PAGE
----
- Non-designated guest rooms in hotels, motels and inns
Schools and places where children gather
- At school, on school grounds and all public areas within 20 metres of these grounds
- On children’s playgrounds and public areas within 20 metres of playgrounds
- In child care centres, or where an early years program is provided
- In places where home child care is provided – even if children aren’t present
Hospitals, hospices, care homes and other facilities
- Within nine metres from the entrance or exit of hospitals (public/private), psychiatric facilities, long-term care homes, independent health facilities
- On outdoor grounds of hospitals (public/private) and psychiatric facilities
Publicly owned spaces
- publicly-owned sports areas (not including golf courses), nearby spectator areas and public spaces within 20 metres of these areas
Vehicles and boats
- You cannot consume cannabis (smoking, vaping, eating) in a vehicle or boat that is being driven or is at risk of being put into motion.
Other outdoor areas
- In restaurants and on bar patios and public areas within nine metres of a patio
- On outdoor grounds of specific Ontario government office buildings
- In reserved seating areas at outdoor sports and entertainment locations
- Grounds of community recreational facilities and public areas within 20 metres of those grounds
- In sheltered outdoor areas with a roof and more than two walls which the public or employees frequent, or are invited to (e.g. a bus shelter)
For additional information on proposed legislation and places of use for recreational cannabis, please visit ontario.ca/cannabis.
Health Effects of Cannabis Use
Cannabis affects people differently depending on the level of THC in the products, the age of use, frequency of use, amount of use, and if used in conjunction with other drugs. Additionally, the effects of cannabis may differ depending on how it is consumed. For example, the effects of smoking or vaping cannabis can be felt within minutes and can last up to six hours. With edibles, it can take anywhere from 30 minutes to two hours to feel effects from eating or drinking cannabis. These effects can last up to 12 hours.
Short-term effects of cannabis use can include:
- Feeling “high” (euphoria)
- Impaired ability to drive safely
- Difficulty learning and remembering things
- Mood and emotional changes including anxiety or panic
Long-term effects of cannabis use can include:
- Breathing and lung problems if cannabis is inhaled, including chronic cough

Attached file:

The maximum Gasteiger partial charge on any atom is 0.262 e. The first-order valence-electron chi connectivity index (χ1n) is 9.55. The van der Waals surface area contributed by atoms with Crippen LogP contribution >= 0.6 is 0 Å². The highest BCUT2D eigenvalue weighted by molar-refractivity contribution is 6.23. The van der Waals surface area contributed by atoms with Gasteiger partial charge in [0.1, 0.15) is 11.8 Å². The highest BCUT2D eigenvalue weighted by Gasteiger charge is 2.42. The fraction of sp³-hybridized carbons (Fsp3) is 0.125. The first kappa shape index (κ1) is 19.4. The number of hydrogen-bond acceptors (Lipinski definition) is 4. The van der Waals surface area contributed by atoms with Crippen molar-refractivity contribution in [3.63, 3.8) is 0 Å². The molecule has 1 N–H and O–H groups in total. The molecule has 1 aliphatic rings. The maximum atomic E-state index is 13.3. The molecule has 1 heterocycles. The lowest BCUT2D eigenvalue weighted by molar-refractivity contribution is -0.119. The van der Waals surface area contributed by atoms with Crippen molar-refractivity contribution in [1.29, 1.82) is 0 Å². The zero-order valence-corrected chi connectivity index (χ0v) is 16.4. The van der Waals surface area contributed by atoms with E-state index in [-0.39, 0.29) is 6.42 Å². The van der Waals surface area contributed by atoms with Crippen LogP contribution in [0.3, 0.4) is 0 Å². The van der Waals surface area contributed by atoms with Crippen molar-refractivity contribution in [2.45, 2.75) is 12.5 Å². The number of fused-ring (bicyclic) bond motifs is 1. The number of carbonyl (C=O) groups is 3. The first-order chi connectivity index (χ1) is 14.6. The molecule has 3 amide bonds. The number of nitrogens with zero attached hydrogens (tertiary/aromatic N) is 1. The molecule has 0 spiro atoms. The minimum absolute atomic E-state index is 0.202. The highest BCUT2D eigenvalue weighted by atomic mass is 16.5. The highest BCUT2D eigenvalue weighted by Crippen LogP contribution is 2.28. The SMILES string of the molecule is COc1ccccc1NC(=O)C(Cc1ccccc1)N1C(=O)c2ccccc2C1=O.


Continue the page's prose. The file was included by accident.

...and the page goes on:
- Addiction or dependency
- Mental health problems, including:
- Triggering psychotic episodes
- Increasing the risk of developing depression
- Increasing the risk of anxiety disorders
Evidence suggests that second-hand cannabis smoke has similar carcinogens found in tobacco smoke. Also, it is possible that an individual exposed to high levels of second-hand cannabis smoke (i.e. in an enclosed, unventilated environment) could experience impairment, but this is unlikely under low smoking conditions and ventilated environments.
A smoke-free environment remains the safest and healthiest choice for everyone.
Cannabis and Mental Health
Using cannabis can increase the risk of experiencing psychosis and schizophrenia, especially if:
- Used every day or almost every day
- You are a teenager
- Someone in your family has, or has had, these conditions
For more information, visit Cannabis & Psychosis (The Schizophrenia Society of Canada).
Cannabis Use in Preconception, Pregnancy and Lactation
There is no known safe amount of cannabis use in pregnancy and breastfeeding. Until further information about the potential harms is available, it is recommended that women stop using cannabis while they are pregnant and/or breastfeeding.
Although more research is required on the effects of cannabis use on pregnancy and lactation, a growing body of evidence suggests there can be a negative impact on a child’s pre and post-natal development:
- Frequent cannabis use during pregnancy is associated with low birth weight and is part of a cluster of risk-factors correlated with other adverse birth outcomes.
- Prenatal and early exposure to cannabis can alter neurodevelopment leading to adverse effects on cognition and academic achievement.
- There are also effects on behavior in children and young adults, including attention deficits, increased hyperactivity and impulsivity, and increased likelihood of substance use.
- Cannabis used during lactation may result in similar developmental risks as cannabis use in pregnancy, along with the potential to cause infant drowsiness and poor suckling, resulting in potential breastfeeding challenges.
What can I do to as a parent to protect my children if I’m using cannabis?
- Avoid using cannabis if you are pregnant, planning to become pregnant, or breastfeeding
- Avoid exposing infants and children to cannabis smoke because they may inhale the smoke and damage their lungs
- All types of cannabis should be kept out of reach of children to avoid accidental poisoning. For example, edible cannabis in the form of baked goods or candy should be kept in child-proof containers.
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Talking to Children and Youth about Cannabis Use